Letter M

The Definition of Mississippi Rifle

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Mississippi Rifle

Nickname for the U.S. M1841 Rifle, a .54 caliber muzzleloading rifle. The name comes from their use by a group of U.S. Volunteers from Mississippi who were commanded by Jefferson Davis in the Mexican War. Some were later rebored to .58 caliber.


19 Other Firearms Definitions You Need To Know


Lug

Any piece that projects from a firearm for the purpose of attaching something to it. For example barrel lugs are used to attach a break-action shotgun barrel to the action itself. If the firearm is a revolver, the term may also refer to a protrusion under the barrel that adds weight, thereby stabilizing the gun during aiming, mitigating recoil, and reducing muzzle flip. A full lug extends all the way to the muzzle, while a half lug extends only partially down the barrel. On a swing-out-cylinder revolver, the lug is slotted to accommodate the ejector rod.

Snap Cap

An inert ammunition-shaped object, used in practice to simulate misfeeds and other malfunctions. Some folks also use them during dry fire practice to cushion the firing pin as it strikes.

Obturation

The process of a bullet expanding under pressure to fit the bore of the firearm, or a cartridge case expanding under pressure to seal the chamber.

Mouse Gun

A name for any palm sized handgun which fires a small caliber.

Decocker (De-Cocker)

On semi-auto matic pistols, a lever that mechanically lowers the hammer without firing the gun.

Down Range

The area of a gun range where firearms are pointed when they are fired. The area of the range forward of the firing line.

LR

Abbreviation for Long Rifle. Typically used in the .22 caliber cartridge designation .22LR. However can be used as an abbreviation for Kentucky Long Rifle

C&R

Abbreviation for Curio and Relic

Internal Safety

A safety which is placed within the gun and is not accessible to the user. Internal safeties are generally designed to prevent unintentional discharges when the gun is dropped or mishandled.

Sight Radius

The distance between the rear sight and the front sight. As a longer lever provides greater mechanical advantage, the greater the distance between the two sights, the more inherently accurate they will be.

Accidental Discharge

An unexpected and undesirable discharge of a firearm caused by circumstances beyond the control of the participant(s) such as a mechanical failure or parts breakage. There are very, very few firearms related "accidents" and if the "Three Rules" are followed there will hopefully be no injury. Accidental Discharge should not be confused with "Negligent Discharge".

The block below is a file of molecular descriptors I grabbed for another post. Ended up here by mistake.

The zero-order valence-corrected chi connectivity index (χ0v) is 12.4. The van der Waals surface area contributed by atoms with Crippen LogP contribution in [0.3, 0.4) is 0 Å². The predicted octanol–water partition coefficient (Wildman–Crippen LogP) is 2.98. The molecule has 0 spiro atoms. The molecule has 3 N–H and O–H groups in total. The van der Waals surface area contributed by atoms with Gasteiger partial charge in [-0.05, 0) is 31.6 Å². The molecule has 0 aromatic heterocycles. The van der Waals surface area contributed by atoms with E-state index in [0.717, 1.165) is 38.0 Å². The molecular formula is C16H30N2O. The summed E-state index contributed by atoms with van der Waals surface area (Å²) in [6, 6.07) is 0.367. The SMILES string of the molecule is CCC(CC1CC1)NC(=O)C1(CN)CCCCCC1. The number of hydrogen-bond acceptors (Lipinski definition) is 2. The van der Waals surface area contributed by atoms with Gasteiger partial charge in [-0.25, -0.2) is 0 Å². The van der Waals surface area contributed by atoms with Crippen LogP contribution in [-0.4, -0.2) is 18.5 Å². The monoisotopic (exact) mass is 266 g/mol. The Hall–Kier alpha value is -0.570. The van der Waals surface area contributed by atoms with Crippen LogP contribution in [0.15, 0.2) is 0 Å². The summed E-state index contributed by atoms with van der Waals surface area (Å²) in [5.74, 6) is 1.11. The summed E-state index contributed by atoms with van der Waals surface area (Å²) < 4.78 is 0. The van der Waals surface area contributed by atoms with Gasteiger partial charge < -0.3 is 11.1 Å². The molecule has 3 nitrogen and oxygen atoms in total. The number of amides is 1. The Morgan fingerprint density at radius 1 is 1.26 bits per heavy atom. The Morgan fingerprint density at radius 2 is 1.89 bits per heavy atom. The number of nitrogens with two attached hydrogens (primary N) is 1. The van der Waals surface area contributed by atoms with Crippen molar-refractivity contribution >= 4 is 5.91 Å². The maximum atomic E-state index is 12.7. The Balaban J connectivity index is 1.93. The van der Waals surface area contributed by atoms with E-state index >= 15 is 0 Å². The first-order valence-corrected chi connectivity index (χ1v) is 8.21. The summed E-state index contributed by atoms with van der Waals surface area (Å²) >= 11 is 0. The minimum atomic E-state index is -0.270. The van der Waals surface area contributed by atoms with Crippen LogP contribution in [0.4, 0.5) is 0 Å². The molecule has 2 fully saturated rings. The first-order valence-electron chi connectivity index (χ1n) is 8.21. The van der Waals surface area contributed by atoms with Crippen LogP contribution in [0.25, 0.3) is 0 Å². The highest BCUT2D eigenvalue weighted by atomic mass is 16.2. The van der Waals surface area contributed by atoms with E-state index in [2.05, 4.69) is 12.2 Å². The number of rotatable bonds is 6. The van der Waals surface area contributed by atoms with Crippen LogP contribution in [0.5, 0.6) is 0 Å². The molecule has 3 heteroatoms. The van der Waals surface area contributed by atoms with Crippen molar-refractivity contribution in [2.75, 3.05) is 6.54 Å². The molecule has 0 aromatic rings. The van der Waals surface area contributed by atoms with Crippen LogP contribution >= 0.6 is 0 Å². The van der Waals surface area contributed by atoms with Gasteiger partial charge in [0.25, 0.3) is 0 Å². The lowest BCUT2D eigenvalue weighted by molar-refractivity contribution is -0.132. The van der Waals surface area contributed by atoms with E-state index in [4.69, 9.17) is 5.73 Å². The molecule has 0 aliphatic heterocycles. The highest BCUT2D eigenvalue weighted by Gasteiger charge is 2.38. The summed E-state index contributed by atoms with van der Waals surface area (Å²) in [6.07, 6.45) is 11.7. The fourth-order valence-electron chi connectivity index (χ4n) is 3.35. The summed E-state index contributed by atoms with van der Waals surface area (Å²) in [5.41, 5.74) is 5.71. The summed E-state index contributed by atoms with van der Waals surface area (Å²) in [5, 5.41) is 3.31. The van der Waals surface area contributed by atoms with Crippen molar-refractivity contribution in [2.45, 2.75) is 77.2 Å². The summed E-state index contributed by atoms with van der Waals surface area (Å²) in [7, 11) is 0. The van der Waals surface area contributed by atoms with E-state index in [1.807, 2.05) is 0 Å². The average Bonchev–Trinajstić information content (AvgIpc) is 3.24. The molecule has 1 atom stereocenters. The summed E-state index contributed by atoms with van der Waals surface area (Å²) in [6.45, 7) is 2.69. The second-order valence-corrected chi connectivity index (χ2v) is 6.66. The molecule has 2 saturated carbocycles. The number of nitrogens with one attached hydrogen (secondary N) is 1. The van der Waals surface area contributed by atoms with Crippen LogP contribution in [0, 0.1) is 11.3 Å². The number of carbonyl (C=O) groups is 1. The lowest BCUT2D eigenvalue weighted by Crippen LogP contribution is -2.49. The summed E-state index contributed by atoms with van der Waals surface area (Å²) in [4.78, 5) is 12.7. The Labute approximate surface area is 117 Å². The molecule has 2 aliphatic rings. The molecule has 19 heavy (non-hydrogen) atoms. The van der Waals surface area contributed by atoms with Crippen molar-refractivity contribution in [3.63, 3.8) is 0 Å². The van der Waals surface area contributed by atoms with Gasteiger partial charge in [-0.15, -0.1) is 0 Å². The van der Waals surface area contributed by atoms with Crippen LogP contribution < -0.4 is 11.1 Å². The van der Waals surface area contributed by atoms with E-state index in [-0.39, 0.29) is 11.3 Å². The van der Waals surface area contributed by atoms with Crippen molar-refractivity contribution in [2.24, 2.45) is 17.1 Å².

Windage

The setting on the sights used to accommodate the wind or adjust for horizontal (side-to-side) errors in the alignment of the sights with the bore of the firearm.

Fouling Shot

A fouling shot is a shot fired through a clean bore, intended to leave some residue of firing and prepare the bore for more consistent performance in subsequent shots. The first shot through a clean bore will behave differently from subsequent shots through a bore with traces of powder residue, resulting in a different point of impact.

Limp Wristing

A floppy, limp wrist while shooting.

Single Action

An action type that when the trigger is pulled, the only thing the trigger does is drop the hammer (or striker). This applies to both revolvers, semi-automatic and automatic guns. On a single action revolver, the gun must be manually cocked before it can be fired. With semi-automatic and automatic guns that are single action, the only thing the trigger does is drop the hammer, striker or firing pin onto the cartridge. Then the firearm is cocked again when from the recoil of the fired round. A firearm that the gun is cocked and the hammer drops when the trigger is pulled is a double action gun.

Firing Pin Block

A type of internal safety that prevents the firing pin from moving forward for any reason unless the trigger is pulled.

Flashbang (grenade)

A stun grenade, also known as a flash grenade, is a non-lethal explosive device used to temporarily disorient an enemy's senses. It is designed to produce a blinding flash of light and intensely loud noise "bang" of greater than 170 decibels (dB) without causing permanent injury. It was first developed by the British Army's SAS in the 1960s.
The flash produced momentarily activates all photoreceptor cells in the eye, making vision impossible for approximately five seconds, until the eye restores itself to its normal, unstimulated state. The loud blast is meant to cause temporary loss of hearing, and also disturbs the fluid in the ear, causing loss of balance.
The concussive blast of the detonation can still injure, and the heat created can ignite flammable materials such as fuel. The fires that occurred during the Iranian Embassy siege in London were caused by stun grenades.

Recoil Operation

Recoil operation is an operating mechanism used in locked-breech, autoloading firearms. As the name implies, these actions use the force of recoil to provide energy to cycle the action.

Firing Pin

A needle like metal part of a modern firearm that gives a vigorous strike to the primer initiating the firing of the cartridge.